Full Title: The Cranial Cruciate Ligament
Author: Colleen Ponzani
Date of Publication: January 21, 2016
Research Paper Text:
If you are reading this and do not know what the CCL is, then I hope I can help you learn something. If you do already know the CCL and are cringing with the pain of experience, know that you have my utmost sympathy and support. My (at the time) 9 month old GSD had a complete tear of his right CCL and a partial of his left. The research/rehab is what brought me to PetMassage™.
The CCL (cranial cruciate ligament) is located in the canine stifle (knee). It is similar to a humans ACL. Injury to the ACL is most common in athletes but seems to be gaining in popularity amongst my neighborhood “walking” crowd. One lady tore her ACL simply stepping over a railroad tie. The ACL injury certainly seems to be a popular injury in the National Football League. I have heard it said by at least 2 veterinarians that CCL injuries are the bread and butter of canine orthopedics.
The CCL sits inside the stifle joint along with the caudal cruciate ligament forming a cross shape. Cruciate comes from Latin, crux for “cross”. It forms a type of hinge that can move forward and back, similar to a door hinge. It does not show up on x-rays and you cannot feel it with your hands. It kind-of looks like this:
Injury can occur running, jumping or even just playing with another dog. Most cases seem to be a sudden onset of lameness with the dog unable to put full pressure on the leg. Imagine a door with a broken hinge and how it scrapes when opening and closing. The CCL injury is very similar.
The bones are no longer aligned and the area becomes swollen and painful. This will also cause cartilage damage within the stifle. Veterinarians will perform what is called a “drawer” test. One hand holds the femur while the other holds the tibia. She will “pull” on the femur and if there is movement similar to that of pulling out a dresser drawer, then there is damage. The only way to know the extent of the damage is through surgery. Surgery is necessary to stabilize the joint, especially if the dog will not put any pressure on that leg. Fortunately there are at least 3 types of surgeries that your veterinarian or canine orthopedist can do, depending on your dog’s age, breed and activity level. They are: TPLO, Extracapular Repair and Tight Rope. Detailing the surgeries could be another paper, but if you are interested there is plenty of information via your local dog doctor or the internet.
Dogs with a CCL injury will develop arthritis. Pretty much guaranteed. Not fair. Surgery will slow its progression, but the joint will never be the same as if the CCL was intact. I have personally known 2 dogs with this injury (minor tear) that elected to not have surgery. They were able to build up the surrounding muscles so they did not limp or obviously favor the leg. External manipulation from the veterinarian showed a tenderness and arthritic symptoms.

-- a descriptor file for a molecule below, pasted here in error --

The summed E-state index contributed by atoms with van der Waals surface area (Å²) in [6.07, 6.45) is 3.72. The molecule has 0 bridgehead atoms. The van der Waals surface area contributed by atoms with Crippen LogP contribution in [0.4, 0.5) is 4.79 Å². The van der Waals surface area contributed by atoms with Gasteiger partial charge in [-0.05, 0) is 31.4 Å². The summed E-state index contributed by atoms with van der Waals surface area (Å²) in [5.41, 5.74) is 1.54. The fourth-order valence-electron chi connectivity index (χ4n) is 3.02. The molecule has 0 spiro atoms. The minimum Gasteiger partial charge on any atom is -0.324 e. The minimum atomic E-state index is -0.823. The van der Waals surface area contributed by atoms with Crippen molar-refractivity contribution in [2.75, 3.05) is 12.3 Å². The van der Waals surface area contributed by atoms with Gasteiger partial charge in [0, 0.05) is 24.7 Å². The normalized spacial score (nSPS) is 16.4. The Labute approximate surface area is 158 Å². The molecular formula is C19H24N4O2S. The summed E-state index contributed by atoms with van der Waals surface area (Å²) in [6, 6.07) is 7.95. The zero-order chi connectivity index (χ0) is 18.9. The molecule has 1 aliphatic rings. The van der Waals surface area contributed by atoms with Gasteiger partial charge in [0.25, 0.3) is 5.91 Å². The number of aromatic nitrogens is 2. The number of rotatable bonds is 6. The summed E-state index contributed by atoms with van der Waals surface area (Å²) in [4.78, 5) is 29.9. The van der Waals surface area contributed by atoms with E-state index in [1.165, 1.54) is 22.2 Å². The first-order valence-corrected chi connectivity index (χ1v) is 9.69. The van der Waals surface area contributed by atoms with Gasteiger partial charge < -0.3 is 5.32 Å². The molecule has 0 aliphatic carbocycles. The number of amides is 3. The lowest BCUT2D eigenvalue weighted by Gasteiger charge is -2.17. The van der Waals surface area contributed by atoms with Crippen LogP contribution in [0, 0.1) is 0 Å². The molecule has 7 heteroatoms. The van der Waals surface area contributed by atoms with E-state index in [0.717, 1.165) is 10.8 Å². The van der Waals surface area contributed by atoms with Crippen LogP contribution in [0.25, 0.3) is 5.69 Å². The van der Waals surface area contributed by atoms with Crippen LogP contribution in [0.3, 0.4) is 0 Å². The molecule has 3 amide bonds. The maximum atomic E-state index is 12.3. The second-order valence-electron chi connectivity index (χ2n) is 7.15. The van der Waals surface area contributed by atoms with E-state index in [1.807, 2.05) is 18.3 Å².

A dog with this injury can greatly benefit from many of the PetMassage™ practices and techniques. Prior to surgery because the dog is not using the injured leg and muscles will atrophy. Massage will help the blood flow and muscle tone. I was shocked when, post-surgery, my canine physical therapist measured the size of my GSDs thighs. The injured side was significantly smaller than the un-injured leg. Had I realized or known, I could have massaged his thigh to keep the muscle tone up and help with the recovery. The rest of the dogs body will benefit from massage as well since it is out of balance and pressure is being put on other muscles and joints.
Post-surgery, PetMassage™ will help alleviate swelling and discomfort. Gentle rocking and rolling is fantastic for the lymph system and moving all those (necessary) pharmaceuticals out of the body. Positional release of the stifle should be done with great care in the beginning, possibly doing it with the recommended Range Of Motion exercises as part of rehab.
Post-surgery rehab for us was a multi week process of daily exercises mostly following our doctor’s recommendation of the Top Dog guide found at http://www.topdoghealth.com/home-rehab-guides/cruciate-home-rehab-guides/ as well as goals from our physical therapist. I am including the Top Dog rehab guide so you can get an idea how intensive the rehab can be. Looking back at that information I can see where massage is recommended multiple times a day. I wish I knew then what I know now. I could have been so much more effective in helping the recovery process.
Post-post-surgery and recovery, armed with the knowledge that arthritis is on the horizon, PetMassage is part of our wellness routine. Acupressure treatments are also helpful in keeping the circulation stimulated and decreasing the progression. “Eyes of the Knee” are dimples located on both sides of the knee cap. Gentle holding of these points is helpful.
If it were not for a bouncy GSD puppy and his CCL I never would have known about PetMassage™. As much as I wish I HAD known before the injury, I am grateful that I have the knowledge now to work with my dogs and share my skills with others.
- Canine Knee Surgery – Tibial Tuberosity Advancement for your Dog’s Knee Injury, http://www.caninekneesurgery.com/acl-or-ccl/
- Cranial Cruciate Ligament Repair: TPLO, ECLS & Tight Rope® Procedures
- Schwartz, Cheryl DVM. Four Paws Five Directions. Berkley, Celestial Arts, 1996